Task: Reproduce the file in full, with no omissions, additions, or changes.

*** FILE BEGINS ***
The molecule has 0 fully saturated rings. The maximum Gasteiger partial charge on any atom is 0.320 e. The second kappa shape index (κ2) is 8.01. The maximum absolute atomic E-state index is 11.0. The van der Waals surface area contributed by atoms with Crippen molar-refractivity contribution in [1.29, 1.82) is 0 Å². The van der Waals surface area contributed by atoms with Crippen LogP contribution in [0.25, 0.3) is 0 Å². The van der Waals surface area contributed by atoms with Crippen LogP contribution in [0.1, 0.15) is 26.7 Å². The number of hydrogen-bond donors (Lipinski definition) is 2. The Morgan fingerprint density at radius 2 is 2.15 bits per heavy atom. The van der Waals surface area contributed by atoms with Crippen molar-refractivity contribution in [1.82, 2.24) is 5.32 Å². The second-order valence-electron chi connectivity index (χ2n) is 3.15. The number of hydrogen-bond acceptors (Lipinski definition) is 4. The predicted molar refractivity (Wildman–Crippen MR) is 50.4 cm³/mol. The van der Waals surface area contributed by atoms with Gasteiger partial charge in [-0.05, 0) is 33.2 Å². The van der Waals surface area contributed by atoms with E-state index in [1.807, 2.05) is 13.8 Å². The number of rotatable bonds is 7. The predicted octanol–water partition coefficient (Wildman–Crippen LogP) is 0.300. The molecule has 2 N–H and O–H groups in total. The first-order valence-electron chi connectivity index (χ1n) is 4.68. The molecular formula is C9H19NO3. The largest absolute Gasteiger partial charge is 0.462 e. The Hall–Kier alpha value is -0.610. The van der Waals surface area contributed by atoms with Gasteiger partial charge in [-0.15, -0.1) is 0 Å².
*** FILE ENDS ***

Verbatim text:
The molecule has 0 fully saturated rings. The maximum Gasteiger partial charge on any atom is 0.320 e. The second kappa shape index (κ2) is 8.01. The maximum absolute atomic E-state index is 11.0. The van der Waals surface area contributed by atoms with Crippen molar-refractivity contribution in [1.29, 1.82) is 0 Å². The van der Waals surface area contributed by atoms with Crippen LogP contribution in [0.25, 0.3) is 0 Å². The van der Waals surface area contributed by atoms with Crippen LogP contribution in [0.1, 0.15) is 26.7 Å². The number of hydrogen-bond donors (Lipinski definition) is 2. The Morgan fingerprint density at radius 2 is 2.15 bits per heavy atom. The van der Waals surface area contributed by atoms with Crippen molar-refractivity contribution in [1.82, 2.24) is 5.32 Å². The second-order valence-electron chi connectivity index (χ2n) is 3.15. The number of hydrogen-bond acceptors (Lipinski definition) is 4. The predicted molar refractivity (Wildman–Crippen MR) is 50.4 cm³/mol. The van der Waals surface area contributed by atoms with Gasteiger partial charge in [-0.05, 0) is 33.2 Å². The van der Waals surface area contributed by atoms with E-state index in [1.807, 2.05) is 13.8 Å². The number of rotatable bonds is 7. The predicted octanol–water partition coefficient (Wildman–Crippen LogP) is 0.300. The molecule has 2 N–H and O–H groups in total. The first-order valence-electron chi connectivity index (χ1n) is 4.68. The molecular formula is C9H19NO3. The largest absolute Gasteiger partial charge is 0.462 e. The Hall–Kier alpha value is -0.610. The van der Waals surface area contributed by atoms with Gasteiger partial charge in [-0.15, -0.1) is 0 Å².